James Jay Edwards reviews Sound of Metal, a film written and directed by Darius Marder, story by Derek Cianfrance, and starring Riz Ahmed. (Amazon Prime)
Rock and roll movies come in all shapes and sizes. They can be biographical (La Bamba, The Buddy Holly Story) or sensationalized (Rocketman, Bohemian Rhapsody). The music can either be right at the center of the movie (Rock Star, Josie and the Pussycats) or as a side piece to a bigger plot (Green Room, Uncle Peckerhead). But no matter how many rock and roll movies you’ve seen, you’ve never seen one like Sound of Metal.
Sound of Metal stars Riz Ahmed (Nightcrawler, Rogue One) as Ruben, a recovering drug addict who plays drums in a heavy metal band called Blackgammon with his girlfriend, Lou (Olivia Cooke from Thoroughbreds and Ready Player One). After years of relentless touring, playing at ear-bleeding volumes night after night, Ruben begins to notice that his hearing is rapidly deteriorating. He and Lou explore their options to slow the loss and salvage what hearing he has left, which, unfortunately for Ruben, means that his music career is pretty much over.
(Sound of Metal, official poster, Amazon Studios)
Written and directed by documentary filmmaker Darius Marder (Loot) from a story by Derek Cianfrance (Blue Valentine, The Place Beyond the Pines), Sound of Metal is an incredible film. It’s a complete three act-er, with each act more effective than the last. And each act is different in tone as Ruben goes from struggling musician to desperate patient, experiencing the temptation of his demons as well as the denial that his life is completely changing. Ruben doesn’t take a traditional Joseph Campbell Hero’s Journey, but he takes quite a trip.
Although he is capably backed by a great supporting cast, Sound of Metal is Riz Ahmed’s movie, and he turns in a committed performance. He carries the movie on his shoulders. He not only conveys the frustration of a musician losing his hearing, but the temptations of a recovering addict whose circumstances have him on the edge of relapse, and he plays it all very well. But it’s the little things about Ahmed’s work that really sells it, things like how he hits his drums harder once his hearing starts to go or how he gets discouraged learning even the most basic of sign language. Riz Ahmed gives a career-defining, powerhouse performance in an extremely tough role.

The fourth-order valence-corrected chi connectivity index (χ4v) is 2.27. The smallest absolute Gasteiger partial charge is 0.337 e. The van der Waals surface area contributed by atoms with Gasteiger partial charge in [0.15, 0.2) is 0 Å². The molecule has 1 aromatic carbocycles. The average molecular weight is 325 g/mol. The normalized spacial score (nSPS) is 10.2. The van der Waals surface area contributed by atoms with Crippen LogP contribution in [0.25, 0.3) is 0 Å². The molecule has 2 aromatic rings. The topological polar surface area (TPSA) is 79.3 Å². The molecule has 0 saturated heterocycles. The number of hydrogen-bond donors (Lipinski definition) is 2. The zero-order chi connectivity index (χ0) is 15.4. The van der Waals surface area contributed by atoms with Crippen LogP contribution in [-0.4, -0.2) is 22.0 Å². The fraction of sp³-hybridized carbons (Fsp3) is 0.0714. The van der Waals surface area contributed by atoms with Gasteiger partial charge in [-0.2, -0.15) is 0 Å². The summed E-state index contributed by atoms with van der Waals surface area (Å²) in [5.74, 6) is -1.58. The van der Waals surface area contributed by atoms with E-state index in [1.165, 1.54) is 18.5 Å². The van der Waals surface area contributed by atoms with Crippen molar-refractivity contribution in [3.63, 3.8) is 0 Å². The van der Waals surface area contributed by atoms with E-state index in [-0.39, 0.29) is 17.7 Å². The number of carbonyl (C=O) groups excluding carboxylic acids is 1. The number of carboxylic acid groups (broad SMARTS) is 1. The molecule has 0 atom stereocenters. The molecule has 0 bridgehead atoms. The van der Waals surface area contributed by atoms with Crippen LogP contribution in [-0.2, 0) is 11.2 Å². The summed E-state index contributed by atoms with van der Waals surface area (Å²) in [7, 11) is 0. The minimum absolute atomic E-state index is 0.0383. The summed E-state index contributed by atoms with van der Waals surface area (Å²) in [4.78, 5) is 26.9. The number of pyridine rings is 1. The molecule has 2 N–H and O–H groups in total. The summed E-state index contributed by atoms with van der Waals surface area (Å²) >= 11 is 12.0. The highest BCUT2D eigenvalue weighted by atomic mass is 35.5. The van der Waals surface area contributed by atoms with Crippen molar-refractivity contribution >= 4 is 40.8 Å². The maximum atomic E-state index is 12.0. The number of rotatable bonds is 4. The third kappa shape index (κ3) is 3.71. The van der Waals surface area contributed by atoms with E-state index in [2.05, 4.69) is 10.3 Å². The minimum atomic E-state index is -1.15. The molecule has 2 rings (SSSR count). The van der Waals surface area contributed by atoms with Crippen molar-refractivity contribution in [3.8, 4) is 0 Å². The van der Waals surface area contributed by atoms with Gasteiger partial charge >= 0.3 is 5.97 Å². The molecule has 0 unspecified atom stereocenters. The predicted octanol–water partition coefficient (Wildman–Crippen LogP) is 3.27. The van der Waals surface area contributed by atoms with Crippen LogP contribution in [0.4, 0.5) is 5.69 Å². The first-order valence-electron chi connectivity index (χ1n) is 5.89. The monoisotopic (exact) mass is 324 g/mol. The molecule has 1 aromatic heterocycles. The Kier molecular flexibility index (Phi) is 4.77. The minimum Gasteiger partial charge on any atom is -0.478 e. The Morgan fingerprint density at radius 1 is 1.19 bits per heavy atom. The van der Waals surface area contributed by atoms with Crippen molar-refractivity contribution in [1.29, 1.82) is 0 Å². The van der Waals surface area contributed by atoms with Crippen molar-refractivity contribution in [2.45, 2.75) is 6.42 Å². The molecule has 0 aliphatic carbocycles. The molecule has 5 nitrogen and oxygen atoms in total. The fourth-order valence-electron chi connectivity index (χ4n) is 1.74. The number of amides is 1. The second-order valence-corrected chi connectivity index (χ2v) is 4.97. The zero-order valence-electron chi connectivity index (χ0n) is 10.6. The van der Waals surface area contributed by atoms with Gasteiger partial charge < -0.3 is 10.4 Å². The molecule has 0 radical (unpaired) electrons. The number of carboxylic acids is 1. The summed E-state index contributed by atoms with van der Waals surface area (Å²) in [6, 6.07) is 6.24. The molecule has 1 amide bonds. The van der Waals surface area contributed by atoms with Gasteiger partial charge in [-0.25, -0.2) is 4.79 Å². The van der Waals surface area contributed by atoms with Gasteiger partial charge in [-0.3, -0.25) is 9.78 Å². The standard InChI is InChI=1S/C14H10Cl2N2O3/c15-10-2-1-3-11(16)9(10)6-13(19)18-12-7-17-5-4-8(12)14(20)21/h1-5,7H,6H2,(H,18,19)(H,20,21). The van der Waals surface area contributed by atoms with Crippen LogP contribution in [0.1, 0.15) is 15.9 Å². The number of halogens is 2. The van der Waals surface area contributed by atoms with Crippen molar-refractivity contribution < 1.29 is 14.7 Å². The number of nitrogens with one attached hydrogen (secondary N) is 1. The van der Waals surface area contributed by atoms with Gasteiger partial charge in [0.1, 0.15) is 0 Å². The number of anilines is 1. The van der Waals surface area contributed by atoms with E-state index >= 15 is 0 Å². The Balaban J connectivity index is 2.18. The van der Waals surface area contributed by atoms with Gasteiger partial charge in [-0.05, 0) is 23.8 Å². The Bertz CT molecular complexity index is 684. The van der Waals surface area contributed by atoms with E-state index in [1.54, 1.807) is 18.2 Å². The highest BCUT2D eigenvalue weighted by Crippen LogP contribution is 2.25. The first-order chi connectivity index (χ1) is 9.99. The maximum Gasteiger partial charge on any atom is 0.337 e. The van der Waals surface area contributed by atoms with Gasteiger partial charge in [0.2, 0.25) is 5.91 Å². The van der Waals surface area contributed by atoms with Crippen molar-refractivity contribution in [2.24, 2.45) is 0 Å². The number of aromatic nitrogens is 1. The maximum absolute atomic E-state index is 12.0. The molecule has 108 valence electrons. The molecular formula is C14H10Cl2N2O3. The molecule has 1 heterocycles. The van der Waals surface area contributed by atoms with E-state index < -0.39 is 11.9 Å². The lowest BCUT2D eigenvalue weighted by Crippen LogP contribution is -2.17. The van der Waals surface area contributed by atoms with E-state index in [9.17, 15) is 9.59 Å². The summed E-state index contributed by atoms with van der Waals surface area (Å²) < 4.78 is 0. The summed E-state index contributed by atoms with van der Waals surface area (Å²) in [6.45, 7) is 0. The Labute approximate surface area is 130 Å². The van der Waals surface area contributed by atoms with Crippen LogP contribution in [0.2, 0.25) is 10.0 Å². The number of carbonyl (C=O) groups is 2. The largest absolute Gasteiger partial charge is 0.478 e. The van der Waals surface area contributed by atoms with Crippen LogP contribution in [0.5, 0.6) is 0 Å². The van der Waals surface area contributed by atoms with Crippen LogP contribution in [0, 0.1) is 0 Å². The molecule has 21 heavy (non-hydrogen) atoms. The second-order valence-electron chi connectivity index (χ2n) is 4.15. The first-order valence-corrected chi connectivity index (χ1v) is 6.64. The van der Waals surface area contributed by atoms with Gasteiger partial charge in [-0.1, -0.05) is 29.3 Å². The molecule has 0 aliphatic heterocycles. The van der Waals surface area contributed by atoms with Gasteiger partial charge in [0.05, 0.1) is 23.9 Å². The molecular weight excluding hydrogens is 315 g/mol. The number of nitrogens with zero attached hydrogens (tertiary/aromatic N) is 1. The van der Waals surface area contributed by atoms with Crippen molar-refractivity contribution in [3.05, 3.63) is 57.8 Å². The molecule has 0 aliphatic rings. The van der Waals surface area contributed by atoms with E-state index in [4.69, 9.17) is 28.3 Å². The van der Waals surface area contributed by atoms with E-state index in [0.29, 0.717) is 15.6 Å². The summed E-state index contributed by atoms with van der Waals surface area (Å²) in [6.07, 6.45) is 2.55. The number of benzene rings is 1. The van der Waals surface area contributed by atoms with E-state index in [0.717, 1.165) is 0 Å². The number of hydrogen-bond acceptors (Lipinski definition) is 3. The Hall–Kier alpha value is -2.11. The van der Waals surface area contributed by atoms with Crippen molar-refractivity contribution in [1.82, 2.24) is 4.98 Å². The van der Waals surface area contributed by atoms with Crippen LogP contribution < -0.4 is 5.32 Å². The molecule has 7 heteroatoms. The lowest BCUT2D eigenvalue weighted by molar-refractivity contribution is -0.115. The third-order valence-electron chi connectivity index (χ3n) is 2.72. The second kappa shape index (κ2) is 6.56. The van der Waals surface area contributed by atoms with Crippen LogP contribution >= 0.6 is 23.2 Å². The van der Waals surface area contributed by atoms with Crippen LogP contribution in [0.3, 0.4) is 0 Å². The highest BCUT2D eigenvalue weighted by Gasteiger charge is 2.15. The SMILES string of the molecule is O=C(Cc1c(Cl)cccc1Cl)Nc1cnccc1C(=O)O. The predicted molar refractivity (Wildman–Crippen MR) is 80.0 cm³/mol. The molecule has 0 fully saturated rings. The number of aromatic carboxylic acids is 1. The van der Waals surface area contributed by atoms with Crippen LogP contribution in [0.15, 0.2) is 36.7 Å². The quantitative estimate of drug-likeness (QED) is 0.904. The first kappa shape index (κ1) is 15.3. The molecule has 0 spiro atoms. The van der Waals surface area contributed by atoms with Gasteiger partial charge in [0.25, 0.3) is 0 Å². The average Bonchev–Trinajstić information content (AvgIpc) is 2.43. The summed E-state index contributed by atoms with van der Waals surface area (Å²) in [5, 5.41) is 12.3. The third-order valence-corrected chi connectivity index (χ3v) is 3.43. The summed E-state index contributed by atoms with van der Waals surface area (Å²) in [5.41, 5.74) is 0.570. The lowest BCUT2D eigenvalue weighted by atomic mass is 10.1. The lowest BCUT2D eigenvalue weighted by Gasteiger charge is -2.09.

(Sound of Metal, Amazon Studios)
And then, there’s the sound design. The audio in Sound of Metal is just as important to the storytelling as one would think it would be in a movie about hearing loss. When the focus is on Ruben, the sound becomes muffled and barely audible, throwing the audience into his maddening world of (almost) silence. The sounds are there, but they’re indecipherable. Interestingly enough, the viewer gets used to the effect along with Ruben, adapting to the perceived disability of the character. Marder also makes the brilliant stylistic choice of including open captioning for the movie, a decision that is at first a bit confusing, but soon enough becomes a welcome addition to the immersive theme of the film. Another way that Marder shoves the audience directly into Ruben’s shoes.
Sound of Metal is not a happy movie by any stretch of the imagination. Nonetheless, it still has a certain feelgood quality to it. Ruben is a sympathetic character, and the audience feels for him, but his stubbornness and selfishness also expose his flaws. He’s a fighter, so even when it seems like he’s throwing in the towel, the audience is on his side. It’s a tribute to Ahmed’s performance and Marder’s direction that the viewer continues to root for Ruben when he’s being unreasonable with the people around him. And his experience is relatable, even to those who have never suffered any type of hearing loss. For those who have, Sound of Metal can be downright triggering. It’s a powerful movie.
(Sound of Metal, Amazon Studios)
Sound of Metal is an underdog story, the tale of a man who is faced with losing the very thing that makes him who he is. And that prospect terrifies him. As it should. And as it should all of us. But hopefully, most of us will just live the experience vicariously through this terrific movie.
Sound of Metal is streaming on Amazon Prime.